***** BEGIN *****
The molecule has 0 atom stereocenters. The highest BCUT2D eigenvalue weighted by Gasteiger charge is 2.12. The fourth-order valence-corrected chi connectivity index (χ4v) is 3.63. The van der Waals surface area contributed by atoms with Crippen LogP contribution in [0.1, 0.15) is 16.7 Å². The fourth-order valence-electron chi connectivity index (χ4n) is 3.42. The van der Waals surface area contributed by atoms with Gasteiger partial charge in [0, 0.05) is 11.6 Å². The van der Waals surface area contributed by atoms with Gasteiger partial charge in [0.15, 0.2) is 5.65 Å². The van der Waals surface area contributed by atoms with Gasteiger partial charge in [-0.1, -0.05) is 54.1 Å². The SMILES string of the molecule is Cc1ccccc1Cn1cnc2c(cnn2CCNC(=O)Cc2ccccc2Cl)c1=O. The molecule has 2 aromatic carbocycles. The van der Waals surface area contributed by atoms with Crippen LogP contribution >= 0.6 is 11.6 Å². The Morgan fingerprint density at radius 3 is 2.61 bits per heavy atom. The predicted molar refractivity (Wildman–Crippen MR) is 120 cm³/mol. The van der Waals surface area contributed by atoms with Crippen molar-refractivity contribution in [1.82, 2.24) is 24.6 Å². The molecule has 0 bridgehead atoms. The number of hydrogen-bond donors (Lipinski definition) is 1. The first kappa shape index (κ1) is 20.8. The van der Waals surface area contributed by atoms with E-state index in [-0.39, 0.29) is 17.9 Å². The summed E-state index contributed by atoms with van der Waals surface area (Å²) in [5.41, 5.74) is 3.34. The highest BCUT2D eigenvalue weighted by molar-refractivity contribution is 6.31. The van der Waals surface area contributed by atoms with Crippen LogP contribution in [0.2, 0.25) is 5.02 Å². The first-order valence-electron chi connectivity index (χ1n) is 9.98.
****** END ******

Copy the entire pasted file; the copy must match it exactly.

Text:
The molecule has 0 atom stereocenters. The highest BCUT2D eigenvalue weighted by Gasteiger charge is 2.12. The fourth-order valence-corrected chi connectivity index (χ4v) is 3.63. The van der Waals surface area contributed by atoms with Crippen LogP contribution in [0.1, 0.15) is 16.7 Å². The fourth-order valence-electron chi connectivity index (χ4n) is 3.42. The van der Waals surface area contributed by atoms with Gasteiger partial charge in [0, 0.05) is 11.6 Å². The van der Waals surface area contributed by atoms with Gasteiger partial charge in [0.15, 0.2) is 5.65 Å². The van der Waals surface area contributed by atoms with Gasteiger partial charge in [-0.1, -0.05) is 54.1 Å². The SMILES string of the molecule is Cc1ccccc1Cn1cnc2c(cnn2CCNC(=O)Cc2ccccc2Cl)c1=O. The molecule has 2 aromatic carbocycles. The van der Waals surface area contributed by atoms with Crippen LogP contribution >= 0.6 is 11.6 Å². The Morgan fingerprint density at radius 3 is 2.61 bits per heavy atom. The predicted molar refractivity (Wildman–Crippen MR) is 120 cm³/mol. The van der Waals surface area contributed by atoms with Crippen molar-refractivity contribution in [1.82, 2.24) is 24.6 Å². The molecule has 0 bridgehead atoms. The number of hydrogen-bond donors (Lipinski definition) is 1. The first kappa shape index (κ1) is 20.8. The van der Waals surface area contributed by atoms with E-state index in [-0.39, 0.29) is 17.9 Å². The summed E-state index contributed by atoms with van der Waals surface area (Å²) in [5.41, 5.74) is 3.34. The highest BCUT2D eigenvalue weighted by molar-refractivity contribution is 6.31. The van der Waals surface area contributed by atoms with Crippen LogP contribution in [0.2, 0.25) is 5.02 Å². The first-order valence-electron chi connectivity index (χ1n) is 9.98.